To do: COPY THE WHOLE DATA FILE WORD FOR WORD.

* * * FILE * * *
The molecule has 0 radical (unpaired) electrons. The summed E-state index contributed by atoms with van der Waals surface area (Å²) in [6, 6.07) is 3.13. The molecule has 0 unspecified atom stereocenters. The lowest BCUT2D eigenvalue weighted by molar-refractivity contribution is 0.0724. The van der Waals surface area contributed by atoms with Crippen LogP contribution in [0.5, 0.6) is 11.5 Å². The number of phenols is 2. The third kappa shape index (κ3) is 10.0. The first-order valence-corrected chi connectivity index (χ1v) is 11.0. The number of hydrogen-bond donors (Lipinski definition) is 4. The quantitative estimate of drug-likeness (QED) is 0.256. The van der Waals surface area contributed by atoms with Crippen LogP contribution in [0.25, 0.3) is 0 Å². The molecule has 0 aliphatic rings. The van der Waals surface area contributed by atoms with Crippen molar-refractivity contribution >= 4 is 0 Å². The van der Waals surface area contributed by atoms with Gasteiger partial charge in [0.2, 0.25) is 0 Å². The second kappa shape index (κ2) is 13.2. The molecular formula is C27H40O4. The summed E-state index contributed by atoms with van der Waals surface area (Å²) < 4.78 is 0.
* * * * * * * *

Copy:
The molecule has 0 radical (unpaired) electrons. The summed E-state index contributed by atoms with van der Waals surface area (Å²) in [6, 6.07) is 3.13. The molecule has 0 unspecified atom stereocenters. The lowest BCUT2D eigenvalue weighted by molar-refractivity contribution is 0.0724. The van der Waals surface area contributed by atoms with Crippen LogP contribution in [0.5, 0.6) is 11.5 Å². The number of phenols is 2. The third kappa shape index (κ3) is 10.0. The first-order valence-corrected chi connectivity index (χ1v) is 11.0. The number of hydrogen-bond donors (Lipinski definition) is 4. The quantitative estimate of drug-likeness (QED) is 0.256. The van der Waals surface area contributed by atoms with Crippen LogP contribution in [0.25, 0.3) is 0 Å². The molecule has 0 aliphatic rings. The van der Waals surface area contributed by atoms with Crippen molar-refractivity contribution >= 4 is 0 Å². The van der Waals surface area contributed by atoms with Gasteiger partial charge in [0.2, 0.25) is 0 Å². The second kappa shape index (κ2) is 13.2. The molecular formula is C27H40O4. The summed E-state index contributed by atoms with van der Waals surface area (Å²) < 4.78 is 0.